Thursday, 14 February 2013
Al Terry born 14 January 1922
Al Terry, born Allison Joseph Theriot, 14 January 1922, Kaplan, Louisiana, USA, d. 23 November 1985, USA. An early country music performer, singer and guitarist Terry was among the first artists to develop the rockabilly sound.
He began singing with his brothers and made an appearance at the age of 13 on radio KVOL. He formed his first band while still in high school. After graduation he spent a period in Beaumont, Texas to learn about radio broadcasting with KRIC. He actually entered the world of professional entetainment as a radio announcer and disc jockey during World War 11.
After one of Terry's featured recordings wom extensive airplay in Texas, Louisiana and Mississippi. Mel Foree of the Roy Acuff & Fred Rose - owned Hickory recording company signed Terry to a contract with that label. Terry’s best-known recording is the self-penned 1954 Cajun hit ‘Good Deal, Lucille’, which often appears on compilations.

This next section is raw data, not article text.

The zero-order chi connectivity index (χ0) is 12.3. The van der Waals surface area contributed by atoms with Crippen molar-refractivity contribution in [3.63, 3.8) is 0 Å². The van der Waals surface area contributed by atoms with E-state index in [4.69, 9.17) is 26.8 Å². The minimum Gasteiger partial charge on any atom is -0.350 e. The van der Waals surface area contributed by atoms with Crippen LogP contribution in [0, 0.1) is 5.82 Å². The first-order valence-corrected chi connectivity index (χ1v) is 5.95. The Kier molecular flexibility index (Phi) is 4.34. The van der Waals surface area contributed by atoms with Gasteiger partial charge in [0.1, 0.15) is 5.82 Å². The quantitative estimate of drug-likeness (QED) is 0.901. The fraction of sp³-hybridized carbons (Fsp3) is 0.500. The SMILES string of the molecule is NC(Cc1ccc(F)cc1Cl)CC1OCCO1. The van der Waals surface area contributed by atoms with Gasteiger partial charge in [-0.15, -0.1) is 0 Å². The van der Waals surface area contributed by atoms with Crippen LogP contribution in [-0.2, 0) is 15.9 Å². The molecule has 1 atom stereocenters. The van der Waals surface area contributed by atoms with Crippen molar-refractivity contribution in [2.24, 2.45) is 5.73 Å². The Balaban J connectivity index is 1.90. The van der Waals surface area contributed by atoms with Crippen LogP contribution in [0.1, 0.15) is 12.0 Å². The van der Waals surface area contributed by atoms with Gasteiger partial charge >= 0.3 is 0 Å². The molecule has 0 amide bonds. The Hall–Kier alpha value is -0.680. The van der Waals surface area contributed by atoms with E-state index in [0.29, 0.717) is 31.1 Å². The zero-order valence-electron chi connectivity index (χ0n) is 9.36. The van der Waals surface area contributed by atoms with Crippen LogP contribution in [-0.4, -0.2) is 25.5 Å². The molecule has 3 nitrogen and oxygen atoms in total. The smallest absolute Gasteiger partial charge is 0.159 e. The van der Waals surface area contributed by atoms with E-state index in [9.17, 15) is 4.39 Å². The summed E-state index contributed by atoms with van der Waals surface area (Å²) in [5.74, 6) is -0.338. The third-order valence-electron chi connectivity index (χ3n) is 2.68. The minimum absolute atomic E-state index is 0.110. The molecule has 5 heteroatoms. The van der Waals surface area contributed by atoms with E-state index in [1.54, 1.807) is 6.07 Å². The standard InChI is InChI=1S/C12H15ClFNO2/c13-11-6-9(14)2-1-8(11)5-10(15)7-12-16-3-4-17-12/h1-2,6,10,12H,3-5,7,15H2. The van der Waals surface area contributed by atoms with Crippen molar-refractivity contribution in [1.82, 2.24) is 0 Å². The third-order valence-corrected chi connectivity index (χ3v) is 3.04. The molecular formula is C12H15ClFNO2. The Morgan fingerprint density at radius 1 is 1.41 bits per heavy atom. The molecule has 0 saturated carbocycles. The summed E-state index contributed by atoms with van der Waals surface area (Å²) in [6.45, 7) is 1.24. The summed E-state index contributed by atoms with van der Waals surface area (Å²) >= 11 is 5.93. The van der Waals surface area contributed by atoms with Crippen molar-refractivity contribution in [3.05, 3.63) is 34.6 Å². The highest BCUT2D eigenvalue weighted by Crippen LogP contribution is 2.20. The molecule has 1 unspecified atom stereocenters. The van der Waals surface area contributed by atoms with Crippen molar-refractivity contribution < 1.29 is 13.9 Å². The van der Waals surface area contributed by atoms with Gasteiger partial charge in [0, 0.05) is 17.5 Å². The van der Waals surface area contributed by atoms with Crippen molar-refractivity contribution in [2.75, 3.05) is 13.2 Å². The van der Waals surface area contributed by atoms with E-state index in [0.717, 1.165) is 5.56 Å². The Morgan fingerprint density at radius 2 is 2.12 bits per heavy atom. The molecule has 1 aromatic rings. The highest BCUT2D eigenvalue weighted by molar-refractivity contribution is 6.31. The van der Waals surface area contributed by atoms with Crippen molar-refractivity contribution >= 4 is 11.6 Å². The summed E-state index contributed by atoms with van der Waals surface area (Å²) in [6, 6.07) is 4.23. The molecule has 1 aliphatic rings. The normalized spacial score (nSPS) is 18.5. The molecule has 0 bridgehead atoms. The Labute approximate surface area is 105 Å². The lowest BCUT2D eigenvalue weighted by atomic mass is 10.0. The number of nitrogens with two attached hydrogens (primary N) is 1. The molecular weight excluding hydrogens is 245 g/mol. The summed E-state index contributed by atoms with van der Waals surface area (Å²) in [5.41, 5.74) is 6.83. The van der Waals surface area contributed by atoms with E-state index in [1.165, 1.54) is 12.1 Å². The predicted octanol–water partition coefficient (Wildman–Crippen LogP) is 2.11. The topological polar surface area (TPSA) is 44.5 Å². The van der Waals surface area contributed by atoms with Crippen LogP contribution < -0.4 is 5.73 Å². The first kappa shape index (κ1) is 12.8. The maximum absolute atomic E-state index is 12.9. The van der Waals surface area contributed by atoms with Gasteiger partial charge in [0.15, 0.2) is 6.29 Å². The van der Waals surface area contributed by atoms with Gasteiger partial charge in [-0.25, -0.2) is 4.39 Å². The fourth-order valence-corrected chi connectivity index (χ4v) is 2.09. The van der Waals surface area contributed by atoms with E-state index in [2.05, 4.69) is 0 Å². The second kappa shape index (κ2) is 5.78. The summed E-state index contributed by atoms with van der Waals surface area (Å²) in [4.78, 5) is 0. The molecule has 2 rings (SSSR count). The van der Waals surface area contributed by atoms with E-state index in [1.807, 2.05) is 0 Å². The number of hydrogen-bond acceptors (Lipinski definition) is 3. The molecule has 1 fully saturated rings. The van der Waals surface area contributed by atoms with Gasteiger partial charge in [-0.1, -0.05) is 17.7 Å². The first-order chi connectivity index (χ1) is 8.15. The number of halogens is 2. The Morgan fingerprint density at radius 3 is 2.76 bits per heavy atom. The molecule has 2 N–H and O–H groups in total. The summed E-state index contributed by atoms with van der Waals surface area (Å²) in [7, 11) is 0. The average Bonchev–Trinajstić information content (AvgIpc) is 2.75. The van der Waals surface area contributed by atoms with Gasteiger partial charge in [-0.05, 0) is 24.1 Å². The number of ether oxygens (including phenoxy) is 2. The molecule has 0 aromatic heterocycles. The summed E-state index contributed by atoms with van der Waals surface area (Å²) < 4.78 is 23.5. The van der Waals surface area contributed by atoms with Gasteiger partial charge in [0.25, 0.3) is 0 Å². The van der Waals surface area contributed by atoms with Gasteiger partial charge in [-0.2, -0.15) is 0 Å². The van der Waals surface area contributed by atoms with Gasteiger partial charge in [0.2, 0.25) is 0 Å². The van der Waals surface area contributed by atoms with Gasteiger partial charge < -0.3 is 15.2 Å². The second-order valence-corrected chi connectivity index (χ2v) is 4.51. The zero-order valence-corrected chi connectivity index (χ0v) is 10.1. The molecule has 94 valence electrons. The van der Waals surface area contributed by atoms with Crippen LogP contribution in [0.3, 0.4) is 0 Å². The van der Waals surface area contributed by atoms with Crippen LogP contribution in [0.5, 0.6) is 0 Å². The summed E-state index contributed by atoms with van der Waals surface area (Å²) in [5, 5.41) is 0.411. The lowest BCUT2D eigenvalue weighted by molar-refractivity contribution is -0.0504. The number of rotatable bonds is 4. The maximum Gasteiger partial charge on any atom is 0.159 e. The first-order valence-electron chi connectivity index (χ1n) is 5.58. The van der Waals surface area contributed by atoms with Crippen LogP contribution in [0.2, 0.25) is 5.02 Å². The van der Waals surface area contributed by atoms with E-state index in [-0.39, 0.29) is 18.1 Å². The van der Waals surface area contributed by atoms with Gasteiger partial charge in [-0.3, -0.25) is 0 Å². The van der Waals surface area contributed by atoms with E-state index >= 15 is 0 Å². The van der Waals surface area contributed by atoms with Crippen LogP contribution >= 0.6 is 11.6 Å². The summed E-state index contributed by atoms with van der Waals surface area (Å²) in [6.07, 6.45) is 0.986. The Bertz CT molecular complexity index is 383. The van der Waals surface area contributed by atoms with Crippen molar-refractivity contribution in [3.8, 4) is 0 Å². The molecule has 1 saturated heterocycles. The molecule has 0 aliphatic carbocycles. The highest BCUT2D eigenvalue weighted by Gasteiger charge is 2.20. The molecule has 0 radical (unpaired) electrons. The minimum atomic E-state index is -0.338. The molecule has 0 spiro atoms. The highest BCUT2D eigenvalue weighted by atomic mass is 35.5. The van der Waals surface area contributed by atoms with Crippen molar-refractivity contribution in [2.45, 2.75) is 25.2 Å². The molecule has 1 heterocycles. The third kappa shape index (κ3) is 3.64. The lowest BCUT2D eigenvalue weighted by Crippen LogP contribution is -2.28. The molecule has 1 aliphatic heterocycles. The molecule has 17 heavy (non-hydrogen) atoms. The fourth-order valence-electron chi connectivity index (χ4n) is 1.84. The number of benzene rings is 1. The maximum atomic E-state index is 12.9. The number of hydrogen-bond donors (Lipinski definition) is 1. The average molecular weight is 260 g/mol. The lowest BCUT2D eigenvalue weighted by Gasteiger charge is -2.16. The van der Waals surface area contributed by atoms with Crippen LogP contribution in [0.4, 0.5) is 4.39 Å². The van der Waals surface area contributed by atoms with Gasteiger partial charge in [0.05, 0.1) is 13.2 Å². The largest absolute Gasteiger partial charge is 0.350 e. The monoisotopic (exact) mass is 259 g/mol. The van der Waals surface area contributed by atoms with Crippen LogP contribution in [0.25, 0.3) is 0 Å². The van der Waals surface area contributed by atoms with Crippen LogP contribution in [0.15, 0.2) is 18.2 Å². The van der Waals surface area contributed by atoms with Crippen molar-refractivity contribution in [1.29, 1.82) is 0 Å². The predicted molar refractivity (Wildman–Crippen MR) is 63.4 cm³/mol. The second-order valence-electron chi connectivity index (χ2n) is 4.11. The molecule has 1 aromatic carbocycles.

In 1955 Country & Western Jamboree magazine voted Terry number 1, above Elvis Presley, in their New Male Country Singer category. In the mid-50s he was a featured guest on The Louisiana Hayride. Among artists with whom Terry worked was Jimmy C. Newman, appearing in several recordings in the late 40s/early 50s. Terry also worked as a disc jockey on KROF radio in Abbeville, Louisiana.
As interesting as his songs have been, it was the Al Terry voice and style that made him one of the best country singers of that or any other time. His soothing baritone voice anticipated the country pop vocalists, like Jim Reeves, Tommy Overstreet and Stu Phillips who emerged a short time later, but his vocal range surpassed that of most country singers.Unlike most of the country pop singers that followed him, Terry has never sung with anything but honky-tonk accompaniment, and his voice, though velvet-smooth and marked by the precise articulation gained during years of radio announcing, has never been bland.
Al Terry never took his place among country music's elite. Not only could he have been a contender, he should have been one. Terry was immensely popular throughout the Southwest with widespread fan loyalty in Louisiana and Southeastern Texas. Unfortunately, not much has been written about his legacy and as his aging fan base diminishes, so does the Al Terry saga.
(Info mainly from The Encyclopedia of Popular Music)